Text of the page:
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Quite the World, Isn't It?

On Lincoln, and the touchstones of history

I found a bit of history in my pocket the other day.

We have a couple of receptacles in the house to hold loose change for an eventual run to the credit union. One gets the silver (these are colors, not content) and the other gets the copper pennies. I pulled a small handful of coins from my pocket and, as I began separating them, noticed that one penny had a couple of wheat stalks on the back, curled around the inside edge of the coin. That meant the coin was at least as old as I am (the current Lincoln Memorial design was adopted in 1959). Flipping it over, I found the date – 1940, with the tell-tale “s” below the year meaning it was minted in San Francisco.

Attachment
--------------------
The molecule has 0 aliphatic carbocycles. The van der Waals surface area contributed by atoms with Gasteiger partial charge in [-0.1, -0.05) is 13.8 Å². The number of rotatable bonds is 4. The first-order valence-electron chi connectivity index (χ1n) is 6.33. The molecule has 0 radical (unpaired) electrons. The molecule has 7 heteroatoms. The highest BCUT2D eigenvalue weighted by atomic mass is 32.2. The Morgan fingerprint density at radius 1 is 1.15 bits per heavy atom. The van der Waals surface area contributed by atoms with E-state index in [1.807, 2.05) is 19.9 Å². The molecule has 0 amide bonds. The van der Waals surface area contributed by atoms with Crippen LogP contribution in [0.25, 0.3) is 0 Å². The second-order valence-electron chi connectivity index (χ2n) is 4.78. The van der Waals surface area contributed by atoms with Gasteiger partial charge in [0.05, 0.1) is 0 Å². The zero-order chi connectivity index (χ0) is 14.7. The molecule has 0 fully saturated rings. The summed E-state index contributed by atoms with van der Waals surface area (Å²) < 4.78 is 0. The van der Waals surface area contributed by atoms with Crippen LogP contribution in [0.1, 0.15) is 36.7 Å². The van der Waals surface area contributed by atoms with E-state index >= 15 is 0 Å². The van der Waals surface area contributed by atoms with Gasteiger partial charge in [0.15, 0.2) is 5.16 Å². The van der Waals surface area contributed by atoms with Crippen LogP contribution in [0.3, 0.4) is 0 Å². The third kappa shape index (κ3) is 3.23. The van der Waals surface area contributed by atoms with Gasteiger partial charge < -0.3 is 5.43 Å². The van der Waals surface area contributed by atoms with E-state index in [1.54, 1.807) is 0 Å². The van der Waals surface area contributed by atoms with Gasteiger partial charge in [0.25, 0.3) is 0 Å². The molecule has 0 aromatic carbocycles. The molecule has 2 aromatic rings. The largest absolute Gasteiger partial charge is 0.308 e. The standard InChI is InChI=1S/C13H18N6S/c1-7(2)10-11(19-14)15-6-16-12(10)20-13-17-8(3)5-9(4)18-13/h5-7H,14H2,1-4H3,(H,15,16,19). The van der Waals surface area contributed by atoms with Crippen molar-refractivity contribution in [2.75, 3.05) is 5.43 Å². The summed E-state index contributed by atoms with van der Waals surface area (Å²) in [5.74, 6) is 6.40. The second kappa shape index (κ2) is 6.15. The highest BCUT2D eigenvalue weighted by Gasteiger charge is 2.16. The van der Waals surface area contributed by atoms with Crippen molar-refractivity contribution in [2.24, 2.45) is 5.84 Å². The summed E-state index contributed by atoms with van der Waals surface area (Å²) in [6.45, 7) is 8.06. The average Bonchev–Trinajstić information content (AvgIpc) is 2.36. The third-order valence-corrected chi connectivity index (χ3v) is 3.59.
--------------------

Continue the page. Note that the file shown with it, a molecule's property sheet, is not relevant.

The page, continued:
You don’t stumble across many coins that old in circulation these days. As coins go, this one’s not worth much to collectors (maybe a dime). The U.S. mint in San Francisco cranked out nearly 113 million pennies that year, so they aren't rare, and the one that cropped up in my change is far from mint-condition. The edges are slightly worn, and the front has a thin layer of shellac over it, as though it had been part of a display at some point.

Yet the coin represents more than a single cent. It is a touchstone to the past. The year this particular coin was minted, Hitler’s Nazi Germany – with Paris already in its control – began a nine-month bombing blitz of British cities. Americans, with vivid memories of the last European war just two decades earlier, wanted to remain neutral. President Roosevelt, fearing what the fall of England would mean for Europe, and the world, hatched his “lend-lease” program to aid the British without committing U.S. troops. That came just a few months after the U.S. Congress, fearful of fascist and communist infiltrators, enacted the 1940 Smith Act, the law that lies at the heart of my second book, The Fear Within: Spies, Commies, and American Democracy in Trial.